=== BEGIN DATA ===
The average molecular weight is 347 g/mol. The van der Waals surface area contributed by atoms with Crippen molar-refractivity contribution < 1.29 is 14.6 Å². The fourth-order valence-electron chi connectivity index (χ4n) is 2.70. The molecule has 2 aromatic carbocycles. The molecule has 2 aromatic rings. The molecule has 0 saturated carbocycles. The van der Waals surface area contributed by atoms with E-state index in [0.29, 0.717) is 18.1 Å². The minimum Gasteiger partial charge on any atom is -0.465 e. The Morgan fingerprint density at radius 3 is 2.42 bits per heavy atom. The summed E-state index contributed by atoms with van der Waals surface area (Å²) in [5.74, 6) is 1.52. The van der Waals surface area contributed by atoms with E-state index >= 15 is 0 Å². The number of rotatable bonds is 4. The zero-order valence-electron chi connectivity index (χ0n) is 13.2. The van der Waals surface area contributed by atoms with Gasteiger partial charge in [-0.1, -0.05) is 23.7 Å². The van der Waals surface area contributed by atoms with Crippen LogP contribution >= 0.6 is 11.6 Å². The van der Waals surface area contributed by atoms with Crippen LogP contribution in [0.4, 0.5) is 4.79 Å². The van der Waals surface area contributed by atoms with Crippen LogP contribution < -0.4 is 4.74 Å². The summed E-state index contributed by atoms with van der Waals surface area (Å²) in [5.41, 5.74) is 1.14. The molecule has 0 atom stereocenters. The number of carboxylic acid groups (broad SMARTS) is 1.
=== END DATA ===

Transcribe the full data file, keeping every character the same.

The average molecular weight is 347 g/mol. The van der Waals surface area contributed by atoms with Crippen molar-refractivity contribution < 1.29 is 14.6 Å². The fourth-order valence-electron chi connectivity index (χ4n) is 2.70. The molecule has 2 aromatic carbocycles. The molecule has 2 aromatic rings. The molecule has 0 saturated carbocycles. The van der Waals surface area contributed by atoms with E-state index in [0.29, 0.717) is 18.1 Å². The minimum Gasteiger partial charge on any atom is -0.465 e. The Morgan fingerprint density at radius 3 is 2.42 bits per heavy atom. The summed E-state index contributed by atoms with van der Waals surface area (Å²) in [5.74, 6) is 1.52. The van der Waals surface area contributed by atoms with E-state index >= 15 is 0 Å². The number of rotatable bonds is 4. The zero-order valence-electron chi connectivity index (χ0n) is 13.2. The van der Waals surface area contributed by atoms with Gasteiger partial charge in [-0.1, -0.05) is 23.7 Å². The van der Waals surface area contributed by atoms with Crippen LogP contribution >= 0.6 is 11.6 Å². The van der Waals surface area contributed by atoms with Crippen LogP contribution in [0.4, 0.5) is 4.79 Å². The van der Waals surface area contributed by atoms with Crippen LogP contribution < -0.4 is 4.74 Å². The summed E-state index contributed by atoms with van der Waals surface area (Å²) in [5.41, 5.74) is 1.14. The molecule has 0 atom stereocenters. The number of carboxylic acid groups (broad SMARTS) is 1.